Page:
Candied citrus peel

 

Candied Peel image imageOne of the first things you notice in rural Spain is the number of fallen oranges and lemons splattered on the roads, squashed by vehicles. Spain is the leading exporter of citrus fruits to the world. Andalucia exports only 8% of the total Spanish market, whilst Valencia exports 81%. Most of the fallen oranges around here are not grown on commercial farms, but in and around the grounds of small fincas, casas and casitas. They combine with lemons, pomegranates, almonds, olives, custard apples and the ubiquitous fig. The shape of the trees characterise the landscape. That, and the mountains.

As an English woman in love with Spain, the citrus fruit entrances me. Walking out into the garden and reaching up to pick a fruit that is twice as big as my hand, with thick skin and warm fragrant flesh and to peel its thick skin and dive into the juicy innards is a simple yet memorable pleasure. One to be drawn on in the dark winter months.

This visit I have made litres of lemonade. And loads of candied citrus peel. The oils in the flesh are so pungent that eating just one candied stick is sufficient to leave the flavour lingering in the mouth for half a day.

If you are in the UK, try and buy thick skinned fruit. Nothing will match the fruit picked from the tree, however! Peel the skin of your oranges and lemons with a sharp knife, leaving some of the pith on the back of the peel. If you prefer your candied peel more crispy, don’t include as much pith.  Peel downwards, not around and then slice the peel lengthways.  Make a syrup from 750ml water and 200g sugar then add all the peel you have. Simmer for about 15 minutes until the peel is soft.  Remove the poached peel from the syrup and lay out to drain on a cake rack placed over a baking tray.  Leave somewhere cool and airy (over here that is impossible, so I turned on the floor-standing fan and placed it near them). When they are dry to the touch, coat with caster sugar and then put in an oven set to 50C and leave them in there for about 8 hours.  By then they should be crisp and stiff. If not, leave in for longer.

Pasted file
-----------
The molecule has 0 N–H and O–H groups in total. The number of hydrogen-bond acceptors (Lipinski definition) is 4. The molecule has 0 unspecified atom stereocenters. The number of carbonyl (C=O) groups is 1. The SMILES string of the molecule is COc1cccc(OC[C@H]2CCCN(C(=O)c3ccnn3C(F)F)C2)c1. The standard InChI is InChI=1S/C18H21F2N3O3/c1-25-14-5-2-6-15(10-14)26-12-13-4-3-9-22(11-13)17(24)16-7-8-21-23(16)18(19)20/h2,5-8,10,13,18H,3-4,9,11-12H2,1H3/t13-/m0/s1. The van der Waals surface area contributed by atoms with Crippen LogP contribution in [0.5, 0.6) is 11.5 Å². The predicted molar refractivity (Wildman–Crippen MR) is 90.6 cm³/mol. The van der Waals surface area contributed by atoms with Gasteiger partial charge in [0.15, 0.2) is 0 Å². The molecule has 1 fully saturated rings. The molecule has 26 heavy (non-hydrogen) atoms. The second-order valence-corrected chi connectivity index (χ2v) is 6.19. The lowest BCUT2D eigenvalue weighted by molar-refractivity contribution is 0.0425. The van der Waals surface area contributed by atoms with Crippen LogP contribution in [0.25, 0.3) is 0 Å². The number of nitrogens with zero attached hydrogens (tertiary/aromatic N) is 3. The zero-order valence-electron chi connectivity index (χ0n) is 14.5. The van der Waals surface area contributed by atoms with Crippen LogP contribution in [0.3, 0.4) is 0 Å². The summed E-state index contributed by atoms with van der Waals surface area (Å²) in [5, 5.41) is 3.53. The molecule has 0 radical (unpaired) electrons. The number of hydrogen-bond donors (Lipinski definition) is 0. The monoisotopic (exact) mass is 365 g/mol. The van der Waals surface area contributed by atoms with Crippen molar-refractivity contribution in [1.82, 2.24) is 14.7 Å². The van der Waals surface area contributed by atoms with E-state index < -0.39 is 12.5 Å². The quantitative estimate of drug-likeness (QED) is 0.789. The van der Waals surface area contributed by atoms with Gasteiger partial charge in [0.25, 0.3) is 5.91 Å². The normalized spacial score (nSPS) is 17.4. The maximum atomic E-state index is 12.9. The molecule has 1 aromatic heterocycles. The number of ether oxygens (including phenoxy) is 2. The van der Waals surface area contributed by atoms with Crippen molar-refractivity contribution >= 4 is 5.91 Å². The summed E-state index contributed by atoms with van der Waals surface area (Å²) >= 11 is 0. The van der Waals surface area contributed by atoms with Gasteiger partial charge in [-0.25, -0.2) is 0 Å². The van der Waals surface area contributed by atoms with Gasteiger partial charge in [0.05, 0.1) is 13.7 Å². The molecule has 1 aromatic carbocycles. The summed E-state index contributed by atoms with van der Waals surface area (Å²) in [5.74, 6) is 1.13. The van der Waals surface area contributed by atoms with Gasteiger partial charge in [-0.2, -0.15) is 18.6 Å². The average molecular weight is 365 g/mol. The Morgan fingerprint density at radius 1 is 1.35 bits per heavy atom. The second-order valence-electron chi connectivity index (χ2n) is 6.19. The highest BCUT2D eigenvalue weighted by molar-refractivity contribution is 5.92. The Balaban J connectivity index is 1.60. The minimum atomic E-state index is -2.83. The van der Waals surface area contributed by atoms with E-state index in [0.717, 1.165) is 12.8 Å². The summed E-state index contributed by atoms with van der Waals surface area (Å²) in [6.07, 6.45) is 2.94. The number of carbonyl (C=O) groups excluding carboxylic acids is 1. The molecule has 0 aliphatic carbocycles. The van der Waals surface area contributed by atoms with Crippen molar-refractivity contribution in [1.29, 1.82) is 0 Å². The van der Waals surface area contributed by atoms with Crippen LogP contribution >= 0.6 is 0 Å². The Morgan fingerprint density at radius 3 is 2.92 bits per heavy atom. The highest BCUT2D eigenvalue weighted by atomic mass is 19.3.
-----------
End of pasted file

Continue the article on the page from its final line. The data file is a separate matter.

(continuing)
Store in an airtight tin. Coat the ends in chocolate if you like. Gorgeous with a strong coffee. Share with a friend if you must. Impossible to resist if you are in the house on your own!

And don’t discard the syrup – poach orange slices in it and eat with thick yogurt for breakfast. or use as a base for lemon/orangeade, or soak an almond and orange cake with it. Or add to brandy and zoozh up with soda… The possibilities are endless.

If you are making this in Spain you will know for sure, that clearing up after you is essential. Last night after a little too much San Miguel I failed to do so. Consequently, bleary eyed and in need to coffee, my first task was to massacre all the ants in Christendom this morning that were lapping up spilled syrup on the floor. Bad, bad Karma.